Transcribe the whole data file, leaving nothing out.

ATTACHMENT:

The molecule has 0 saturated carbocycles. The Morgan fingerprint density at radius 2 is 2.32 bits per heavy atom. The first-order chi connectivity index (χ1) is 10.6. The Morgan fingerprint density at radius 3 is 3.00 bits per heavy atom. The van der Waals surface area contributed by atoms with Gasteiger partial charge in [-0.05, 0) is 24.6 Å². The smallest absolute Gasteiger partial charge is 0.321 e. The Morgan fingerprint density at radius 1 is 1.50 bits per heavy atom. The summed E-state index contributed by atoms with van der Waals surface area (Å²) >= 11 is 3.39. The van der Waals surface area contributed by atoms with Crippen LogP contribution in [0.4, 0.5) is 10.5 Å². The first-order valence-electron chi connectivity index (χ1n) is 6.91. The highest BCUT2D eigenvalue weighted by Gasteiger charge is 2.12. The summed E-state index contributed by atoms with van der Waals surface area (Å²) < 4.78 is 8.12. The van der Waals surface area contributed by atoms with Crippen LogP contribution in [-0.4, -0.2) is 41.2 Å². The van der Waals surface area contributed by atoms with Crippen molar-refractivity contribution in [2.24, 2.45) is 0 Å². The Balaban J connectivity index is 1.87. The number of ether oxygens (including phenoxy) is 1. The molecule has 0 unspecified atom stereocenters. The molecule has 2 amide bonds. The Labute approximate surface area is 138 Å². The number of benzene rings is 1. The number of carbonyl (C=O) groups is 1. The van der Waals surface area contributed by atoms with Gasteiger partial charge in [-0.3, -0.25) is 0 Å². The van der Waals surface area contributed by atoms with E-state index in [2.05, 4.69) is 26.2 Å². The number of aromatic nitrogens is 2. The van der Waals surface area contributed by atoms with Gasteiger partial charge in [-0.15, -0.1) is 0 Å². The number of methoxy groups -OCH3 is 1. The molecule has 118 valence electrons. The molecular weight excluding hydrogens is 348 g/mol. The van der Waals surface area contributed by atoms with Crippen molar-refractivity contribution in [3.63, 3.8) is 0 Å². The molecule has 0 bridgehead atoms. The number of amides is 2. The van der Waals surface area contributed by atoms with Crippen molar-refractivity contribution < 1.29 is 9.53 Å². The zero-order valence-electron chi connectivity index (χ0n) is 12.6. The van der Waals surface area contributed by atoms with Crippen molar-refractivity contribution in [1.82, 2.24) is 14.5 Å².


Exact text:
The molecule has 0 saturated carbocycles. The Morgan fingerprint density at radius 2 is 2.32 bits per heavy atom. The first-order chi connectivity index (χ1) is 10.6. The Morgan fingerprint density at radius 3 is 3.00 bits per heavy atom. The van der Waals surface area contributed by atoms with Gasteiger partial charge in [-0.05, 0) is 24.6 Å². The smallest absolute Gasteiger partial charge is 0.321 e. The Morgan fingerprint density at radius 1 is 1.50 bits per heavy atom. The summed E-state index contributed by atoms with van der Waals surface area (Å²) >= 11 is 3.39. The van der Waals surface area contributed by atoms with Crippen LogP contribution in [0.4, 0.5) is 10.5 Å². The first-order valence-electron chi connectivity index (χ1n) is 6.91. The highest BCUT2D eigenvalue weighted by Gasteiger charge is 2.12. The summed E-state index contributed by atoms with van der Waals surface area (Å²) < 4.78 is 8.12. The van der Waals surface area contributed by atoms with Crippen LogP contribution in [-0.4, -0.2) is 41.2 Å². The van der Waals surface area contributed by atoms with Crippen molar-refractivity contribution in [2.24, 2.45) is 0 Å². The Balaban J connectivity index is 1.87. The number of ether oxygens (including phenoxy) is 1. The molecule has 0 unspecified atom stereocenters. The molecule has 2 amide bonds. The Labute approximate surface area is 138 Å². The number of benzene rings is 1. The number of carbonyl (C=O) groups is 1. The van der Waals surface area contributed by atoms with Gasteiger partial charge in [-0.3, -0.25) is 0 Å². The van der Waals surface area contributed by atoms with E-state index in [2.05, 4.69) is 26.2 Å². The number of aromatic nitrogens is 2. The van der Waals surface area contributed by atoms with Gasteiger partial charge in [-0.15, -0.1) is 0 Å². The number of methoxy groups -OCH3 is 1. The molecule has 118 valence electrons. The molecular weight excluding hydrogens is 348 g/mol. The van der Waals surface area contributed by atoms with Crippen molar-refractivity contribution in [3.63, 3.8) is 0 Å². The molecule has 0 bridgehead atoms. The number of amides is 2. The van der Waals surface area contributed by atoms with Crippen molar-refractivity contribution < 1.29 is 9.53 Å². The zero-order valence-electron chi connectivity index (χ0n) is 12.6. The van der Waals surface area contributed by atoms with Crippen molar-refractivity contribution in [1.82, 2.24) is 14.5 Å².